Team Ichthyosaurs Channel Relay

Posted by on Jul 17, 2017

Team Ichthyosaurs Channel Relay

3 weeks after my last channel adventure I decided to do another one! There is a story behind why I ended up doing it again because it wasn’t planned to be so close to my last one. I already had plans to do another relay in future and eventually a solo but not for a couple of years.

On Friday 7th July while I was helping Wendy at one of her Pool to Pond sessions, she showed me an email saying that a youth team from a club called Street and District Swimming Club from Somerset, had a last minute injured swimmer and needed a quick replacement for a tide the week after. Even though I hadn’t done very much swimming since my last channel relay, we quickly replied letting them know I was interested. I did have high hopes that I’d get to do another one because what other 15-year-old would be ready to swim the channel with a medical and qualifier done?

The Channel Swimming Association secretary forwarded my details to their team captain Kat, and I eagerly awaited a reply. The next morning, I got a phone call from Kat saying that they would be happy to have me on the team.  Throughout the day I recieved many phone calls from thankful parents because due to the teams collective age, they had to have 6 swimmers. I was excited and nervous, I was going to be swimming with a group of swimmers who I’d never met before but everything had gone so quick, I had no time to worry.

On Wednesday night, me and Dad travelled down to Dover from Sheffield, even though the swim hasn’t been confirmed yet. The rest of the team were staying at the Premier Inn on the sea front looking out into the Channel. When we arrived, most of them were already asleep, but I got to meet Kat and one of the swimmers, Bobby. We still didn’t know whether the swim was on but Kat was going to phone Eric Hartley, the captain of our boat, Pathfinder, to confirm whether the swim would be at 1:00am or at 9:30am. The swim had been on and off for a few days due to the weather and tide.

At 12:30am we got a phone call saying the swim would be on and we’d need to be at Dover Marina at 1:00am. Slowly swimmers started to arrive and I got to meet the people I’d be spending 15 hours on a boat with. After waving goodbye to the parents on the side, including my own, we set off to Samphire Hoe, which is one of the beaches CSA pilots regularly use. There were 5 boats out on the water today including Louise Jane, who we ended up racing to the finish.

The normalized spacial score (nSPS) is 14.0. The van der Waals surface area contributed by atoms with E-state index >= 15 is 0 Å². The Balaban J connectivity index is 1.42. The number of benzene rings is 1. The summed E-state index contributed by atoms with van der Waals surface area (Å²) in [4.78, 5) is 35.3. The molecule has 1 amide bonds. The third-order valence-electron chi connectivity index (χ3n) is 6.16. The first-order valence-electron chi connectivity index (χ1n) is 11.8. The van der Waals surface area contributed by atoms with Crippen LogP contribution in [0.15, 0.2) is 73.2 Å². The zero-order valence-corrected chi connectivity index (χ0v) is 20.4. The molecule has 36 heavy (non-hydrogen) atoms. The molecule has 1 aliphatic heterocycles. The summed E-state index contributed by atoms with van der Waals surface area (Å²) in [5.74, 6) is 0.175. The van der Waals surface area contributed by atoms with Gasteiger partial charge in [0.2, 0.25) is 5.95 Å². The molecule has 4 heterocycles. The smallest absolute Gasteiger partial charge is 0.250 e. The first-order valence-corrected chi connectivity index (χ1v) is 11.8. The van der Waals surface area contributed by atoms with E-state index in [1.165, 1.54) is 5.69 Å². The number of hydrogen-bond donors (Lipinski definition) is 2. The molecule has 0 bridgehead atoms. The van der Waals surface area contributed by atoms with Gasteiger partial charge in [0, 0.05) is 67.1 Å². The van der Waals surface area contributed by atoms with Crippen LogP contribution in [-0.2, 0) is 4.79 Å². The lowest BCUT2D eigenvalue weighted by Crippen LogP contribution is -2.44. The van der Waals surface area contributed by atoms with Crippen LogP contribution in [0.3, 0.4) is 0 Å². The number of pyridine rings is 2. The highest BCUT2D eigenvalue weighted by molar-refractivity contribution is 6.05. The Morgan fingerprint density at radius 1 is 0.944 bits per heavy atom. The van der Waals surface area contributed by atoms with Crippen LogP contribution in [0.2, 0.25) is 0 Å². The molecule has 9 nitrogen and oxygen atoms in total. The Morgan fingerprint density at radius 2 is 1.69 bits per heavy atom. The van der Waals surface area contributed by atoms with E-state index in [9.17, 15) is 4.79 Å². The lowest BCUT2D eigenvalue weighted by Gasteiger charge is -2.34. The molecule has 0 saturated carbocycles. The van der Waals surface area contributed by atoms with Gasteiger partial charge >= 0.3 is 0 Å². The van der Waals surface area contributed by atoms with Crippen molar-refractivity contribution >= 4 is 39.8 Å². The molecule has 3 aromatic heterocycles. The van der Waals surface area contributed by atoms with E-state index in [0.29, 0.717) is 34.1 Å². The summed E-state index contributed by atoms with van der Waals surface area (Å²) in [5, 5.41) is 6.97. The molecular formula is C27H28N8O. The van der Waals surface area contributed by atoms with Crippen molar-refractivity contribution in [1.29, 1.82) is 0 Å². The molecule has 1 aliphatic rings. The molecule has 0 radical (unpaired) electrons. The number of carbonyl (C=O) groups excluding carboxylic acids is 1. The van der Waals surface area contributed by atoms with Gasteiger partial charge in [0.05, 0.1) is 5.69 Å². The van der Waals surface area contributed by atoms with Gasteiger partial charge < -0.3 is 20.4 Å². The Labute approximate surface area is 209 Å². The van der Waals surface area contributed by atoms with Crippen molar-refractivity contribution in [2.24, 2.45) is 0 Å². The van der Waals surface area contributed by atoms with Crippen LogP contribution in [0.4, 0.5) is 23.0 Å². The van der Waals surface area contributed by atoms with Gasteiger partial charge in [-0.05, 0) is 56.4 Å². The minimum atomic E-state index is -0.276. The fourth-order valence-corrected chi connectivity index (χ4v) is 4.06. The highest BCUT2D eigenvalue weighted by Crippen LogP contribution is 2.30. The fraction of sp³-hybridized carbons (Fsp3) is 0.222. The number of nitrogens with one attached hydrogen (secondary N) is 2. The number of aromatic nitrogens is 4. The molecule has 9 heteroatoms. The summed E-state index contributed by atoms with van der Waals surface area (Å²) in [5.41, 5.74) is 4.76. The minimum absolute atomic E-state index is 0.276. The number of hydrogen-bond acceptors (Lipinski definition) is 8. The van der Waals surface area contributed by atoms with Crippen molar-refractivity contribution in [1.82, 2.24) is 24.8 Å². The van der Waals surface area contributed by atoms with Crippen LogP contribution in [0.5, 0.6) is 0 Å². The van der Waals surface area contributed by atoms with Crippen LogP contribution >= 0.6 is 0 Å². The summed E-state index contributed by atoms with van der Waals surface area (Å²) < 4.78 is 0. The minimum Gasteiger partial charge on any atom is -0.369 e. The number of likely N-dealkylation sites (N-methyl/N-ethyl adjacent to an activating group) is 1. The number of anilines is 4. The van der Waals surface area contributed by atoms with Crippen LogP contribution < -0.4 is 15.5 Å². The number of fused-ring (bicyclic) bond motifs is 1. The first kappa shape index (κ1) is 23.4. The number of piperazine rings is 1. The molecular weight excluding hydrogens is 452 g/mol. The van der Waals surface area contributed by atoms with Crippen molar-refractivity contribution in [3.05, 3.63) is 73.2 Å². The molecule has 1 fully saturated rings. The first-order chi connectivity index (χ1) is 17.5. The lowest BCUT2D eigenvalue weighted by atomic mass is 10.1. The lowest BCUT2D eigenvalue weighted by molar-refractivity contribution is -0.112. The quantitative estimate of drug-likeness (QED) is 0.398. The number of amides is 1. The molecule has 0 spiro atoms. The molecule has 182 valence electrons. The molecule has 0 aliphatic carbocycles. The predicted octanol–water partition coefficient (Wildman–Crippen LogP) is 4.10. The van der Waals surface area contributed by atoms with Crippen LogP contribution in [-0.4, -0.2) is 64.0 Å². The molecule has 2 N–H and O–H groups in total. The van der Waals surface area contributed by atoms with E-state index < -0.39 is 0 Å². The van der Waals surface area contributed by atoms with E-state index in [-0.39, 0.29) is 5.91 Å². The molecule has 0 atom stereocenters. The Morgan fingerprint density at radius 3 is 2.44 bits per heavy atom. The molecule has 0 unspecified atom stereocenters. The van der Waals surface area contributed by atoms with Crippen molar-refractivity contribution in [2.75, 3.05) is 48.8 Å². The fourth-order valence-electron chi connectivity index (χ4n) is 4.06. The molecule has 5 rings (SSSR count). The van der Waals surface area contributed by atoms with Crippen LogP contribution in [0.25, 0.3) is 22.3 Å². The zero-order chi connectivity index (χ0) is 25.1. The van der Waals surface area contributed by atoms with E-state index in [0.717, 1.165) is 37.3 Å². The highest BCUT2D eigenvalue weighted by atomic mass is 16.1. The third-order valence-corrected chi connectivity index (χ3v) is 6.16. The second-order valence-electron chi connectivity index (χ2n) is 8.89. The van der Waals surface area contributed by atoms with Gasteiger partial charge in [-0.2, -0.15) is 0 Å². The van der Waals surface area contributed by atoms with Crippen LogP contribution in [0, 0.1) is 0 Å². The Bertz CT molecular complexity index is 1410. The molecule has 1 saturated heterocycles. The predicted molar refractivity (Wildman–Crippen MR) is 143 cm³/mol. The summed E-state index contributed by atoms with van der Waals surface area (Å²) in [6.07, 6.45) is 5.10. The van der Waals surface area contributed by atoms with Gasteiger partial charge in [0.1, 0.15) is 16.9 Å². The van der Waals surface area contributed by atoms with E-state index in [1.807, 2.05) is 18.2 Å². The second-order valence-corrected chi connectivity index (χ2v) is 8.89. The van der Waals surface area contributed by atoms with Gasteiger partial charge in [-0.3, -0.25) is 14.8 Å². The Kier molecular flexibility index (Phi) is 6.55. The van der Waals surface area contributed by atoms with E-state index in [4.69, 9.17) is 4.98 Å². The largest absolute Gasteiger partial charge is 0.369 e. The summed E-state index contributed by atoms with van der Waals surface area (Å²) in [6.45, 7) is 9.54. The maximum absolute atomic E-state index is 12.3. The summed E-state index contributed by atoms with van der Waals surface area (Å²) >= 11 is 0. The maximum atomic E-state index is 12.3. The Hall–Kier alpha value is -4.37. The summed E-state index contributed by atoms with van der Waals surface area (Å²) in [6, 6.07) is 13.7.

Sophie, who is 17-year-old and the oldest member of the youth team, was first in the water, the spotlight followed her throughout her hour and she completed a strong swim in the dark. Already she could see the Jellyfish but thankfully wasn’t stung (yet). When you swim in the dark you must have a flashing light on your goggles and a glow stick attached to your costume or trunks. Next up was Bobby who is 15, he swam in the dark too, unlike everyone else who stayed very close to the boat, he swam a lot further out, many of us wondered if he wanted to swim next to a different boat! He was stung on the arm by a jellyfish and like Sophie could see them very clearly. Matt (whose birthday was the day before the swim, just turned 15) he got to swim just as the sun broke. We could now see France clearer and we were making good time. 14-year-old Katie was up next and after already struggling with sea sickness on the boat, she powered on in the sea, despite being sick in the water and she was also stung by jellyfish during her stint. At hour 5, I got in as the old hand and swam through the last of the northern shipping lane, I’d been stung quite a few times too, even on my face!  I was getting more comfortable with everyone and we were all getting on great. The last swimmer in the first rotation was Jess who is also 14, like me she swam through swarms of jellyfish and as we approached the middle of the Channel there were only more to come.

In the second rotation, Sophie was stung lots of times and Bobby was stung too. Amazingly Matt wasn’t stung at all, even though we were still in deep water. Unlike her first swim, it was flat and calm and there were very few jellyfish, Katie smashed her swim and got out with a big smile on her face. Like the other Channel swim, the resident seal popped up to say hello about 200m away from our boat. I then did my swim but I was too far out to touch France so Jess got in, determined to land within her hour. The current had us and it was a race against the waves whether Jess would land or Sophie would have to do her third swim into shore.

After a hard-final push, Jess reached France in 11 hours and 56 minutes and Team Ichthyosaurs completed their channel relay.

I’d only met these 5 swimmers 12 hours ago but I made some very good swimming friends, who for once are my own age!

By Robyn Dyson

 

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